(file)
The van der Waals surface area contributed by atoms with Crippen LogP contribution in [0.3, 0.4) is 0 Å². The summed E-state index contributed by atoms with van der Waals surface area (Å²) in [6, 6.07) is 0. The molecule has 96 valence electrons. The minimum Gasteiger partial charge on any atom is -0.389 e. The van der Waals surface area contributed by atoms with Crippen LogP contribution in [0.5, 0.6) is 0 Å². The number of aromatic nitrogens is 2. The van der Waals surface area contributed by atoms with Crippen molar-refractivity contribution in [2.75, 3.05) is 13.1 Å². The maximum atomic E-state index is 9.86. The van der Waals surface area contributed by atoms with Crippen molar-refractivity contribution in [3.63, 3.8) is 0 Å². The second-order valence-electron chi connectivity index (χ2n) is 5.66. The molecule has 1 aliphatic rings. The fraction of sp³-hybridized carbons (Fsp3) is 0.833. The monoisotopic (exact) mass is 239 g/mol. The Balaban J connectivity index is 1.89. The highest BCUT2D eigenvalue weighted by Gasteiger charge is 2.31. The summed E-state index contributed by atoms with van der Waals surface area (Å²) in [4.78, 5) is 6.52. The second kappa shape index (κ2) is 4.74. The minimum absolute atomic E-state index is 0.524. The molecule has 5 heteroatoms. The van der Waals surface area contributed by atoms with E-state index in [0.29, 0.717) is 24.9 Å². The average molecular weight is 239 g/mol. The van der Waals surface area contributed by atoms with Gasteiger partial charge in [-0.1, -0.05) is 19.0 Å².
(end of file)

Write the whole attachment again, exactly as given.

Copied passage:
The van der Waals surface area contributed by atoms with Crippen LogP contribution in [0.3, 0.4) is 0 Å². The summed E-state index contributed by atoms with van der Waals surface area (Å²) in [6, 6.07) is 0. The molecule has 96 valence electrons. The minimum Gasteiger partial charge on any atom is -0.389 e. The van der Waals surface area contributed by atoms with Crippen LogP contribution in [0.5, 0.6) is 0 Å². The number of aromatic nitrogens is 2. The van der Waals surface area contributed by atoms with Crippen molar-refractivity contribution in [2.75, 3.05) is 13.1 Å². The maximum atomic E-state index is 9.86. The van der Waals surface area contributed by atoms with Crippen molar-refractivity contribution in [3.63, 3.8) is 0 Å². The second-order valence-electron chi connectivity index (χ2n) is 5.66. The molecule has 1 aliphatic rings. The fraction of sp³-hybridized carbons (Fsp3) is 0.833. The monoisotopic (exact) mass is 239 g/mol. The Balaban J connectivity index is 1.89. The highest BCUT2D eigenvalue weighted by Gasteiger charge is 2.31. The summed E-state index contributed by atoms with van der Waals surface area (Å²) in [4.78, 5) is 6.52. The second kappa shape index (κ2) is 4.74. The minimum absolute atomic E-state index is 0.524. The molecule has 5 heteroatoms. The van der Waals surface area contributed by atoms with E-state index in [0.29, 0.717) is 24.9 Å². The average molecular weight is 239 g/mol. The van der Waals surface area contributed by atoms with Gasteiger partial charge in [-0.1, -0.05) is 19.0 Å².